With technological advancements like electric-running cars, motion-sensing cameras and even Google’s (GOOG) self-driving vehicle, the possibilities seem endless for crazy concept cars.
Earlier this month, South Korea showed off its electric “Armadillo-T” car, designed to save space by contracting its body nearly in half. Also, you can park it with your smartphone. But don’t expect to be doing Fast & Furious stunts in your tiny, lightweight vehicle — the thing can’t even hit 40 miles per hour, not to mention it doesn’t pass safety standards.
Still, the car is fascinating in its design, and it’s far from the only new concept car that can say so. Here’s a look at five of the strangest and most interesting concept cars.
After enough demand for a drivable dance party, Honda finally designed the Fuya-jo, or “Sleepless City.”
The Fuya-jo looks like a 20-square-foot dance club on wheels, with four tall seats and turntable-inspired dashboard. It was shown off in 1999 at the Tokyo Motor Show, and marketed specifically to the party crowd. The low, flat design was intended to evoke skateboards, roller blades and other things that were popular in the ’90s.
There’s no way to top the company’s own description: “The Fuya-jo is designed for party animals who demand the full excitement of night life.”
Disco ball and strobe lights sold separately.
Toyota Fun Vii
If you’ve always wanted your car to have a dynamic digital exterior and look like a coffin, Toyota (TM) has just the thing for you.
Shown off at the 2011 Tokyo Motor show, the Fun Vii is everything you could want in a futuristic car: it’s self-driving, features a luxurious and spacious interior, and comes with a holographic navigation concierge.
This car looks tailor-made for the wealthy and capricious buyer. Do you want a different-color car for each day of the week? Use your smartphone or tablet to change the car’s exterior in dramatic, scaly fashion.
A solar-powered car made of hundreds of moveable scales that also act as airbrakes and presumably weapons … well, we’ll leave that up to you.
The BMW Lovos — surprisingly not designed by MI6’s Q branch — is the product of a 24-year old German designer. It has a sleek-yet-spiky design that evokes snake scales. And depending on your perspective, the wheels either look like engine turbines or deadly spinning flower petals.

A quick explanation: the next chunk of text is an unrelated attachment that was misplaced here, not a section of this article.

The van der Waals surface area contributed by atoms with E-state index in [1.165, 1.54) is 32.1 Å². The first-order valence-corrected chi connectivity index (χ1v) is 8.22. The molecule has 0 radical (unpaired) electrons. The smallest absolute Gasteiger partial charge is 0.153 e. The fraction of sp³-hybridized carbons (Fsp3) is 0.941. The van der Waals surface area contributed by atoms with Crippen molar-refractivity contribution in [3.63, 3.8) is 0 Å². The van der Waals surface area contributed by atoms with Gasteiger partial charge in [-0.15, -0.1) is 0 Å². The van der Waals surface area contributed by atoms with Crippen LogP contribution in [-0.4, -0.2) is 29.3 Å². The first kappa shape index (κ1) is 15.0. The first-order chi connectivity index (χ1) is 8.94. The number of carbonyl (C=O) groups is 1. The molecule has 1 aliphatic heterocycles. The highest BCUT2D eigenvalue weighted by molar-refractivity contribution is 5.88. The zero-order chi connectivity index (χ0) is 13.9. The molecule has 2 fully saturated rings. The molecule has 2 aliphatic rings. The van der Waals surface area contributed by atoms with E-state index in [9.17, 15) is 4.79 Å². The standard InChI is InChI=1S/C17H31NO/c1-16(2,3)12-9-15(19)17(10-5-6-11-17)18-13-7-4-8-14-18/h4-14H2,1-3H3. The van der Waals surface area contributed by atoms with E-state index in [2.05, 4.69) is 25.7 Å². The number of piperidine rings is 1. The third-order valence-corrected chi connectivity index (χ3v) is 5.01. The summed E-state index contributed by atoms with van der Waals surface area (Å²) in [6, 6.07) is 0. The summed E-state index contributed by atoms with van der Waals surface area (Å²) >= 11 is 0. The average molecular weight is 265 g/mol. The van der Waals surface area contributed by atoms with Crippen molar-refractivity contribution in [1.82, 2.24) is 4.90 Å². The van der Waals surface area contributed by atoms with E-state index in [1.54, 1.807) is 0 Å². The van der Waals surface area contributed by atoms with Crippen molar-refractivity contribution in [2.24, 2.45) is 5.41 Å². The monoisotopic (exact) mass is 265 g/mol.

If you’re living in Seattle or London, those solar cells aren’t going to give you a whole lot of energy. But maybe you can just raise the panels and run on the fear of other drivers.
The eRinGo eschews the traditional car body and instead puts drivers in a giant wheel.
The vehicle has one larger central wheel, then smaller wheels on each side of the vehicle to stabilize the car while turning. It even comes with two steering wheels — presumably because it’s too difficult for one person to pilot.
The whole concept seems passable if you live in the boonies, but probably less manageable in some place with, say, other cars, such as San Francisco.
For consumers who are looking for a cheaper, in-production model of the eRinGo, we recommend finding a hill and a large tractor tire.
Nissan’s (NSANY) Pivo line of concept cars are designed for maximum maneuverability. Like most of the other cars we’ve mentioned, the model made its debut at the Tokyo Motor Show. The wheels rotate 90 degrees, which probably makes doing donuts much easier.
And much like the Fun Vii, the Pivo 2 comes with a Robotic Agent, which is either an artificial intelligence assistant, or something from The Matrix. But in 2011, Nissan unveiled the r